Reported cases of kidnap, rape, murder and forced conversion are ‘tip of the iceberg’
Yesterday in the House of Commons, I spoke in the debate secured by the All Party Parliamentary Group on Freedom of Religion or Belief, about the need for more to be done to stop people across the world being persecuted because of their beliefs.
The event was particularly relevant coinciding with the 40th anniversary of the United Nations’ landmark declaration on the Elimination of All Forms of Intolerance and of Discrimination based on Religion or Belief.
Yesterday was also International Day for the Elimination of Violence Against Women.
Yesterday, also marked Red Wednesday, when the charity Aid to the Church in Need published its report; Hear Her cries, the kidnapping, forced conversion and sexual victimisation of Christian women and girls.
It is an absolutely harrowing read but it is also an absolutely essential read for anyone who wants to understand the day-to-day reality of life for young Christian women and girls in Egypt, Iraq and Syria, Mozambique, Nigeria and Pakistan.
However, as I said in my speech, it is thoroughly depressing is to think that in the intervening four decades since the UN declaration and with so much other work being done to raise these issues, the world appears to actually have gone backwards in terms of ensuring Freedom of Religion or Belief across great swathes of the world.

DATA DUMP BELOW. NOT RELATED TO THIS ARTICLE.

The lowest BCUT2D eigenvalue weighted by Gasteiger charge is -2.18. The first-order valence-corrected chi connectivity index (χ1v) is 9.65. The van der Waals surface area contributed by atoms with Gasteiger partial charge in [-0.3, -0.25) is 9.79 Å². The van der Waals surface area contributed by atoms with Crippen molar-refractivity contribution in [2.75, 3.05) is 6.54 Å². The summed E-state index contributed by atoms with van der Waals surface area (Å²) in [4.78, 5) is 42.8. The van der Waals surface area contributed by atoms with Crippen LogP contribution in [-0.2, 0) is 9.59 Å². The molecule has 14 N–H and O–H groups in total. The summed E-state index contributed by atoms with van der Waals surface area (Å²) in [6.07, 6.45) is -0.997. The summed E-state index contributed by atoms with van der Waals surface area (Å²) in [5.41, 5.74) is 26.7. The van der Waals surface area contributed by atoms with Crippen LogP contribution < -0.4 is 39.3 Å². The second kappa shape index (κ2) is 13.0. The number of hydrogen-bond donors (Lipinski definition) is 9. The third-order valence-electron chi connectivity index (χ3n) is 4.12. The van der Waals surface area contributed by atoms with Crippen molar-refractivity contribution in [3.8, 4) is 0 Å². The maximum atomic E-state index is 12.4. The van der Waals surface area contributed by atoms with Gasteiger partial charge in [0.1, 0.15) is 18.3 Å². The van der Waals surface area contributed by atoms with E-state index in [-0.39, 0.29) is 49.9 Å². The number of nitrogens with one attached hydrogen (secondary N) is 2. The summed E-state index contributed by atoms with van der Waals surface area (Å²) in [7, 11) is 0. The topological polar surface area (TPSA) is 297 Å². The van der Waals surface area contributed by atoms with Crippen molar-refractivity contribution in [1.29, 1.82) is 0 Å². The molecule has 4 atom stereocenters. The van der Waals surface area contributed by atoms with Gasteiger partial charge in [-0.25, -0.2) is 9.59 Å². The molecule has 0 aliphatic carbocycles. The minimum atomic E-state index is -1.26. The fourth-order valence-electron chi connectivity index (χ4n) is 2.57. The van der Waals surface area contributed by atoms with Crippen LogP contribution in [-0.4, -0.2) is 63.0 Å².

The Open Doors 2021 Watch List shows that from North Korea to Afghanistan to Somalia, Libya, Pakistan, Eritrea, Yemen Iran, Nigeria and India and many, many other countries, openly practising one’s Christian faith, or expressing a deeply held Christian belief could cost you your life.
And of course, as I said, religious persecution is not exclusively against Christians, it affects people of many religions and beliefs and presents itself in many different ways – discriminatory laws as we have seen in India and Pakistan, ethnic cleansing of the Rohingya people in Myanmar, the horrendous treatment of the Uyghurs in China, direct state suppression and heavy-handed tactics in China and North Korea, as well as increasing terrorist tactic of murdering of men and boys and subjecting women to a life of sexual slavery, by groups like Daesh and Boko Haram.
I also raised the specific cases of 14-year-old Pakistani Christian girl Maira Shahbaz who was kidnapped, tortured and raped before being forced to marry one of her attackers. She escaped but because of what has happened and her religion, she and her family are in hiding in fear of their lives. I asked the Minister what is being done to ‘Here Her Cries’ and help grant her asylum in the UK. I also talked about Nigerian schoolgirl Leah Sharibu, who is the only one of 1oo prisoners of Boko Haram kidnapped four years ago, who has not been released because she refused to renounce her faith.
As SNP spokesperson on International Human Rights I am very glad these issues are being recognised by the UK government and that the Foreign, Commonwealth and Development Office has pledged continued support to projects supporting those who are targeted, but we must also continue to put pressure on foreign governments to stop this as well.
This is a clip from my speech. You can view it all at https://parliamentlive.tv/event/index/8471562e-d714-43c0-8136-9bf5bc8c0777?in=15:30:43#player-tabs